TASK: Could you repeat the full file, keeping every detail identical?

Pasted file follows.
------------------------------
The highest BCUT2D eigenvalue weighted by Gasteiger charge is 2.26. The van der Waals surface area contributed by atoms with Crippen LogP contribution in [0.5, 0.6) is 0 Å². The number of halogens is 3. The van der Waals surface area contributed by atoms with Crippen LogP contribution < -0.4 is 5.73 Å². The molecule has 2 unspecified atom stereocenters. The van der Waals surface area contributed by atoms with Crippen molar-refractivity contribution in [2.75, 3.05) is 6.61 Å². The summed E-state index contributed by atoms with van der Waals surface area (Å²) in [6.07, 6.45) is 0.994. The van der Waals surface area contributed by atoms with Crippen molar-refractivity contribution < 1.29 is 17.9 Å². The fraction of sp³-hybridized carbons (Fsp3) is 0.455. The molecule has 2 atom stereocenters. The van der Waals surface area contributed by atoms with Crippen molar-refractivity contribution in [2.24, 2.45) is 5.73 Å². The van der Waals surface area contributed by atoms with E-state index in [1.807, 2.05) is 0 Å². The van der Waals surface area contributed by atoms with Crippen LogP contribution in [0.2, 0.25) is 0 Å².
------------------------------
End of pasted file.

The highest BCUT2D eigenvalue weighted by Gasteiger charge is 2.26. The van der Waals surface area contributed by atoms with Crippen LogP contribution in [0.5, 0.6) is 0 Å². The number of halogens is 3. The van der Waals surface area contributed by atoms with Crippen LogP contribution < -0.4 is 5.73 Å². The molecule has 2 unspecified atom stereocenters. The van der Waals surface area contributed by atoms with Crippen molar-refractivity contribution in [2.75, 3.05) is 6.61 Å². The summed E-state index contributed by atoms with van der Waals surface area (Å²) in [6.07, 6.45) is 0.994. The van der Waals surface area contributed by atoms with Crippen molar-refractivity contribution < 1.29 is 17.9 Å². The fraction of sp³-hybridized carbons (Fsp3) is 0.455. The molecule has 2 atom stereocenters. The van der Waals surface area contributed by atoms with Crippen molar-refractivity contribution in [2.24, 2.45) is 5.73 Å². The van der Waals surface area contributed by atoms with E-state index in [1.807, 2.05) is 0 Å². The van der Waals surface area contributed by atoms with Crippen LogP contribution in [0.2, 0.25) is 0 Å².